For a few decades, “body positivity” has been a dominant socio-cultural paradigm. According to this paradigm, we should be positive about our physical appearance, no matter how it looks. However, this ideal is increasingly criticized because it appears to be impossible for many to ban negative judgment on (parts of) their body. In reaction, a new movement called “body neutrality” is on the rise, stating that it is best to be neutral about your body, no matter how it looks.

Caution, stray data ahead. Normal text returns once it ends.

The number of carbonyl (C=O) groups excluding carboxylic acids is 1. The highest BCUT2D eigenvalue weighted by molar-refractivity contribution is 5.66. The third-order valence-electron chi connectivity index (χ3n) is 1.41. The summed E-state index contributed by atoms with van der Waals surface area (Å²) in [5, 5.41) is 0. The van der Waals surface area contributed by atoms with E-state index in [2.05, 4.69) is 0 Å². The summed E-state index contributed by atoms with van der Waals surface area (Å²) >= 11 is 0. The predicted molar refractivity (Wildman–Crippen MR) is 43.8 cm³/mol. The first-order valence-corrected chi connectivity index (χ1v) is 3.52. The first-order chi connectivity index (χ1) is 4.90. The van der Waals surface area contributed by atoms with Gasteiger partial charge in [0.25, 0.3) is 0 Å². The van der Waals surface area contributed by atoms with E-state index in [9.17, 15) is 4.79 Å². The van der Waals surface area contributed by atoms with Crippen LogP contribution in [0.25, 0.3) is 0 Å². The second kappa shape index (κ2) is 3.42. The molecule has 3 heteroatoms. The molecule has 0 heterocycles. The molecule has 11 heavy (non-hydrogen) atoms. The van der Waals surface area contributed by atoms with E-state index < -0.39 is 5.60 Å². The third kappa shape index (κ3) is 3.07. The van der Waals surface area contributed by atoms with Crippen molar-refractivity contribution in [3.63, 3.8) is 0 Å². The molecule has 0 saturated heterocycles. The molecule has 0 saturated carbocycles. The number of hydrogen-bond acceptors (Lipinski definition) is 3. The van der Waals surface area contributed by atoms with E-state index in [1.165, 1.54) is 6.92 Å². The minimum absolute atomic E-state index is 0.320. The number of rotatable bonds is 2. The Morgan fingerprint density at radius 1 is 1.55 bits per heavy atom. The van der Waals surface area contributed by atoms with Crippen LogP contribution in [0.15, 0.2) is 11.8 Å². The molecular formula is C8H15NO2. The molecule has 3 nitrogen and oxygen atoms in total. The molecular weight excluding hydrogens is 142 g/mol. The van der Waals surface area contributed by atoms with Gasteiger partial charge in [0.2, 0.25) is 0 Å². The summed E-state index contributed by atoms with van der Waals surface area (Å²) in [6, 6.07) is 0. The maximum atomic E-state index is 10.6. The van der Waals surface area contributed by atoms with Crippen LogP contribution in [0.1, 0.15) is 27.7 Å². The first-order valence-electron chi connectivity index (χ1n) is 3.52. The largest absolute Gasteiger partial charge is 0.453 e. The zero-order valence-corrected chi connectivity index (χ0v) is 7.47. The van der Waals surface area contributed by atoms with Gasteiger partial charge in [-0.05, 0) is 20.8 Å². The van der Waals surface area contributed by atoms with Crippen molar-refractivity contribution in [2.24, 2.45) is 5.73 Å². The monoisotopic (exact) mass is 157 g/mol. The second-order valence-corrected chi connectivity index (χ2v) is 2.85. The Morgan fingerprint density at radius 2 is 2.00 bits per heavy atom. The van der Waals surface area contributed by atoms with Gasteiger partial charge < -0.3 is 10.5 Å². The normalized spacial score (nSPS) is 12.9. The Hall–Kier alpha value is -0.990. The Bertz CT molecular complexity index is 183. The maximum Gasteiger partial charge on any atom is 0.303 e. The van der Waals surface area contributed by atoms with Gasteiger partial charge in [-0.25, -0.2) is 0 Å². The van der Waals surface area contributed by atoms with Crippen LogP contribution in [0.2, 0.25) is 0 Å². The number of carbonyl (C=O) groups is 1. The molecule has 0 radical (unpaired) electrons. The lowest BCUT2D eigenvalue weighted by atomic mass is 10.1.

According to Plato, every person has three wishes: to be healthy, to be rich by honest means, and to be beautiful. Plato’s protégé Aristotle stated that only blind people can ask why people desire physical beauty. In other words, physical beauty triggers us whether we want to or not. Indeed, meeting beauty standards seems to be of all times and places, from women’s tiny waists in Victorian fashion to the voluptuous ideal during the Renaissance. The fact that beauty is desirable is not problematic from an esthetic point of view: no matter if we consider buildings, environments, bodies or any other topic in which physical appearance is involved, it is evident that beauty is preferred and aimed for. However, in a moral sense, especially when some bodies are considered more desirable than others, it causes inequality between people, often causing low self-esteem and sometimes health problems such as eating disorders or abuse of steroids.Body positivity tries to solve this moral problem by proposing that all people are beautiful in their own way, encouraging people to love and embrace their bodies with no exceptions. This is an attempt to rewrite beauty standards towards an empty concept, devoid of fixed ideals: everyone is equally beautiful. Although body positivity addresses one of the moral issues of our focus on physical appearance by aiming for equality, the demand to change our view on esthetics has remained problematic. Not everyone is able to be positive about (every aspect of) their body, and this has become a point of critique on the body positivity movement. Body positivity does not address how to deal with negative feelings about the body other than to just be positive. Indeed, failing to be positive about your body has become taboo. This in turn has become a new source of frustration. This frustration has given rise to a new movement, “body neutrality”. It also addresses the moral aspect of physical appearance: instead of trying to be positive about your body, body neutrality advises people to accept their bodies with no exceptions and have a more neutral attitude towards it. By putting less or no emphasis on beauty or looks, the body neutrality movement tries to eliminate the focus on physical appearance altogether. Body shaming, for example, will not be disapproved because it is a negative judgment about a body, but because it places too much emphasis on the body in general. According to its ambassadors, this is a more feasible goal for those who feel they do not meet certain beauty standards: they do not have to love their bodies in any case, acceptance and a neutral attitude are enough.Both movements try to address the moral problem of inequality caused by differences in physical appearance. However, since these problems are partly caused by esthetic differences between people, our more unconscious attitude towards esthetics will remain problematic for both these paradigms. This becomes clear when we apply their ideals to other domains in which esthetics regarding physical appearance are deemed important. It is, for example, evident that being positive, accepting or even neutral without exception about every building or environment seems simply impossible.